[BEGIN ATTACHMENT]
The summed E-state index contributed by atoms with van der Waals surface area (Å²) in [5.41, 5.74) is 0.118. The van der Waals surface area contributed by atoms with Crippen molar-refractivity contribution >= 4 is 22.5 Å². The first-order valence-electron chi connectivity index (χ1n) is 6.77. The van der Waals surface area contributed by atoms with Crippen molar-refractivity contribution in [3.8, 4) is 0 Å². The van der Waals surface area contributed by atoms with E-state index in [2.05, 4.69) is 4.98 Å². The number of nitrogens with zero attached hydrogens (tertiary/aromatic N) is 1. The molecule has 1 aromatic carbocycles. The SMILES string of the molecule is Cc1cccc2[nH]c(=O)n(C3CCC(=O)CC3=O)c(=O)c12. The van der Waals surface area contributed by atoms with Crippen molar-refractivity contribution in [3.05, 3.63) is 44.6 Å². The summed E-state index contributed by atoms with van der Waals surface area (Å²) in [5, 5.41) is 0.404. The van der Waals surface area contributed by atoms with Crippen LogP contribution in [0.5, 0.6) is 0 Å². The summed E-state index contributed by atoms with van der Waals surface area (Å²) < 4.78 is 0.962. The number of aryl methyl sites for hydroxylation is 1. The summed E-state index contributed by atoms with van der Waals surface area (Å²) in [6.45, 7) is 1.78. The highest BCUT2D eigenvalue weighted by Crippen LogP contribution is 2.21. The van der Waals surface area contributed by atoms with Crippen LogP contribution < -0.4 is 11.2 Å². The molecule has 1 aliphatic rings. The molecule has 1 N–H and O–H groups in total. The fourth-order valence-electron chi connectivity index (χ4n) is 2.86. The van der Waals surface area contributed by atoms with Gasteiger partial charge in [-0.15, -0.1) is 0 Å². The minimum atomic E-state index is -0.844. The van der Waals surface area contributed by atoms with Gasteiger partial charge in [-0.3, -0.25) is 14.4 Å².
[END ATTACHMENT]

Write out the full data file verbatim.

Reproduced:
The summed E-state index contributed by atoms with van der Waals surface area (Å²) in [5.41, 5.74) is 0.118. The van der Waals surface area contributed by atoms with Crippen molar-refractivity contribution >= 4 is 22.5 Å². The first-order valence-electron chi connectivity index (χ1n) is 6.77. The van der Waals surface area contributed by atoms with Crippen molar-refractivity contribution in [3.8, 4) is 0 Å². The van der Waals surface area contributed by atoms with E-state index in [2.05, 4.69) is 4.98 Å². The number of nitrogens with zero attached hydrogens (tertiary/aromatic N) is 1. The molecule has 1 aromatic carbocycles. The SMILES string of the molecule is Cc1cccc2[nH]c(=O)n(C3CCC(=O)CC3=O)c(=O)c12. The van der Waals surface area contributed by atoms with Crippen molar-refractivity contribution in [3.05, 3.63) is 44.6 Å². The summed E-state index contributed by atoms with van der Waals surface area (Å²) in [5, 5.41) is 0.404. The van der Waals surface area contributed by atoms with Crippen LogP contribution in [0.5, 0.6) is 0 Å². The summed E-state index contributed by atoms with van der Waals surface area (Å²) < 4.78 is 0.962. The number of aryl methyl sites for hydroxylation is 1. The summed E-state index contributed by atoms with van der Waals surface area (Å²) in [6.45, 7) is 1.78. The highest BCUT2D eigenvalue weighted by Crippen LogP contribution is 2.21. The van der Waals surface area contributed by atoms with Crippen LogP contribution < -0.4 is 11.2 Å². The molecule has 1 aliphatic rings. The molecule has 1 N–H and O–H groups in total. The fourth-order valence-electron chi connectivity index (χ4n) is 2.86. The van der Waals surface area contributed by atoms with Gasteiger partial charge in [-0.15, -0.1) is 0 Å². The minimum atomic E-state index is -0.844. The van der Waals surface area contributed by atoms with Gasteiger partial charge in [-0.3, -0.25) is 14.4 Å².